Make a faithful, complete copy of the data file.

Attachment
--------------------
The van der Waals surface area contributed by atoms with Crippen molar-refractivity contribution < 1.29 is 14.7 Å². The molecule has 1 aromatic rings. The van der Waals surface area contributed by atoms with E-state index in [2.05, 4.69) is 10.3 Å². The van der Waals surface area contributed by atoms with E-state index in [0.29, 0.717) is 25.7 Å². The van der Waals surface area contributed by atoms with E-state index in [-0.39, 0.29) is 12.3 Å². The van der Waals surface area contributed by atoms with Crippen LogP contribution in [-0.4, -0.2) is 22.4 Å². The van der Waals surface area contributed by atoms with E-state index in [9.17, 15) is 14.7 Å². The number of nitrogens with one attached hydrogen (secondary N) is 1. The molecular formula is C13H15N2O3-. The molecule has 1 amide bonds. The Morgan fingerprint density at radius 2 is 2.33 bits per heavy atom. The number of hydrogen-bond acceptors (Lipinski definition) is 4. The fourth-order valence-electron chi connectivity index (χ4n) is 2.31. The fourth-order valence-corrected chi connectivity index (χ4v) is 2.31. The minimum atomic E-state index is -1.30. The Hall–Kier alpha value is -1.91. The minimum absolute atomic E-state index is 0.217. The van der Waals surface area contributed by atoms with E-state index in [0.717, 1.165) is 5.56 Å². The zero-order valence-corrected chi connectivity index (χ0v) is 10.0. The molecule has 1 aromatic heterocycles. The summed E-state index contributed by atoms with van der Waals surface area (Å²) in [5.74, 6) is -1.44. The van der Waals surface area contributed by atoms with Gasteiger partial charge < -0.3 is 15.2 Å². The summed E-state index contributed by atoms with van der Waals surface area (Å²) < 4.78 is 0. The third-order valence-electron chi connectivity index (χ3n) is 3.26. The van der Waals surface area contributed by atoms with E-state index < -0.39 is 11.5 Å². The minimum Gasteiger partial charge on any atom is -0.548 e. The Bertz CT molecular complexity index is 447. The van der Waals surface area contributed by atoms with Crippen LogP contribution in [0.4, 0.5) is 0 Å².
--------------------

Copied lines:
The van der Waals surface area contributed by atoms with Crippen molar-refractivity contribution < 1.29 is 14.7 Å². The molecule has 1 aromatic rings. The van der Waals surface area contributed by atoms with E-state index in [2.05, 4.69) is 10.3 Å². The van der Waals surface area contributed by atoms with E-state index in [0.29, 0.717) is 25.7 Å². The van der Waals surface area contributed by atoms with E-state index in [-0.39, 0.29) is 12.3 Å². The van der Waals surface area contributed by atoms with Crippen LogP contribution in [-0.4, -0.2) is 22.4 Å². The van der Waals surface area contributed by atoms with E-state index in [9.17, 15) is 14.7 Å². The number of nitrogens with one attached hydrogen (secondary N) is 1. The molecular formula is C13H15N2O3-. The molecule has 1 amide bonds. The Morgan fingerprint density at radius 2 is 2.33 bits per heavy atom. The number of hydrogen-bond acceptors (Lipinski definition) is 4. The fourth-order valence-electron chi connectivity index (χ4n) is 2.31. The fourth-order valence-corrected chi connectivity index (χ4v) is 2.31. The minimum atomic E-state index is -1.30. The Hall–Kier alpha value is -1.91. The minimum absolute atomic E-state index is 0.217. The van der Waals surface area contributed by atoms with E-state index in [0.717, 1.165) is 5.56 Å². The zero-order valence-corrected chi connectivity index (χ0v) is 10.0. The molecule has 1 aromatic heterocycles. The summed E-state index contributed by atoms with van der Waals surface area (Å²) in [5.74, 6) is -1.44. The van der Waals surface area contributed by atoms with Gasteiger partial charge < -0.3 is 15.2 Å². The summed E-state index contributed by atoms with van der Waals surface area (Å²) < 4.78 is 0. The third-order valence-electron chi connectivity index (χ3n) is 3.26. The van der Waals surface area contributed by atoms with E-state index < -0.39 is 11.5 Å². The minimum Gasteiger partial charge on any atom is -0.548 e. The Bertz CT molecular complexity index is 447. The van der Waals surface area contributed by atoms with Crippen LogP contribution in [0.4, 0.5) is 0 Å².